Synopsis: Times are hard in the village of Frankenstein, and a town hall meeting is being held to discuss the situation. The village’s reputation has suffered greatly since the events of Son of Frankenstein (1939) and now the inn stands empty, the children go hungry, and a general atmosphere of despair hangs over the town. What can be done to make life better for the citizens?
Well, not much, the mayor admits. But he allows the villagers to go blow up the abandoned castle of the Frankensteins, which they believe is still carrying the family curse.
Of course it can’t be a real Frankenstein movie without a torch-wielding mob, and this one races off to carry out its mission.
Meanwhile, we find that Ygor (Bela Lugosi) has remained in the old castle, playing a rustic horn (which sounds suspiciously like an oboe) by the sulfur pit where his friend the monster was destroyed in the previous film. When the villagers trigger the explosives and blow apart the castle, the monster is freed, and Ygor is delighted to find that he is still alive, though greatly weakened. The two of them flee the destroyed castle.
They make their way to the nearby village of Vasaria. But the monster is soon captured by the police and imprisoned, and the village prosecutor, (Ralph Bellamy) goes to the local psychiatrist, Dr. Ludwig Frankenstein (Sir Cedric Hardwicke) and asks him to come and assess this difficult case.
But before Frankenstein can do so, Ygor pays him a visit as well. He tells Ludwig that he knows something the people of Vasaria don’t know — that he’s the brother of the hated Wolf Frankenstein and the son of the even-more-hated Henry Frankenstein. Moreover, Ygor threatens to reveal this information to the locals if he doesn’t act to help the monster.
Compelled to hide the monster in his laboratory, Ludwig decides that it must be destroyed once and for all. He prepares to drain all of the electricity out of the monster’s body and disassemble it piece by piece, essentially reversing Henry’s installation instructions. But he is visited by the ghost of his father, who implores him to carry on his work and recharge the monster to full power….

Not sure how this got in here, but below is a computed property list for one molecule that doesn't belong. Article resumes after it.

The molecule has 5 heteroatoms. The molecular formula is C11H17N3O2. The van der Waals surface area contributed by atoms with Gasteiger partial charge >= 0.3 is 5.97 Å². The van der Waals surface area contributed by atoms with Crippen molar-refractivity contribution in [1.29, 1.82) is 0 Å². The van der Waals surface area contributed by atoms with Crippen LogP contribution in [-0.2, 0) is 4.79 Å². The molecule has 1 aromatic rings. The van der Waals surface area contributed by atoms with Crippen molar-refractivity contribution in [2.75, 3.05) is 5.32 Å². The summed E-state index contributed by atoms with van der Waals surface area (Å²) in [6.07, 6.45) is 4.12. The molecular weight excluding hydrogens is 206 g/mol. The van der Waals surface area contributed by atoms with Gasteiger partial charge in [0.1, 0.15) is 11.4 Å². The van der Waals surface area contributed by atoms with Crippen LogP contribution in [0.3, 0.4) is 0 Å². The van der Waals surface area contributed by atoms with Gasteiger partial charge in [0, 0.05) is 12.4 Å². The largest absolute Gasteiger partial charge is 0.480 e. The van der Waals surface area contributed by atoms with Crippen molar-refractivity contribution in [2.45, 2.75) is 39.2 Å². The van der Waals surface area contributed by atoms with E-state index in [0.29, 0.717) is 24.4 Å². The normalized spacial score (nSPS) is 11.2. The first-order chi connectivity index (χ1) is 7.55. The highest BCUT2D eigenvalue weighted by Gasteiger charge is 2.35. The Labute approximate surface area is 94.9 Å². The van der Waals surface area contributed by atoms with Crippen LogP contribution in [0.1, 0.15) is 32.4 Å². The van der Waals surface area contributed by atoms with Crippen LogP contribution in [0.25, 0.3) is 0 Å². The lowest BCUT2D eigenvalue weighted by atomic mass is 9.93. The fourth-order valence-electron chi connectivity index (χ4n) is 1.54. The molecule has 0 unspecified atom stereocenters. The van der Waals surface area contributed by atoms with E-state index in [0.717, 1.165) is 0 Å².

Comments: The Ghost of Frankenstein a pretty solid variant on the Frankenstein formula, offering little that’s new in terms of story, but staking out some interesting motivations for Ludwig, our latest monster-building contestant.
In the original Frankenstein, Henry was driven by a grotesque desire to become god-like, to create life out of inert material. In Bride of Frankenstein, he is still tempted by that power, but ultimately chickens out on Dr. Pretorius’ even wackier ambitions. Ultimately it’s fear of the Monster’s wrath that compels him to assemble the Bride.
Wolf in Son of Frankenstein believes that he must rebuild the Monster in order to vindicate the work of his father and redeem his reputation with the people of Frankenstein. Wolf saw his job as to prove the Monster’s value to the superstitious yokels.
But in The Ghost of Frankenstein it is clear immediately that Ludwig isn’t at all like the others. He has no interest in his family’s monster-building activities, and he knows the fate that would befall him if he had (Henry, we learn, is long dead, while Wolf has fled the country in disgrace*).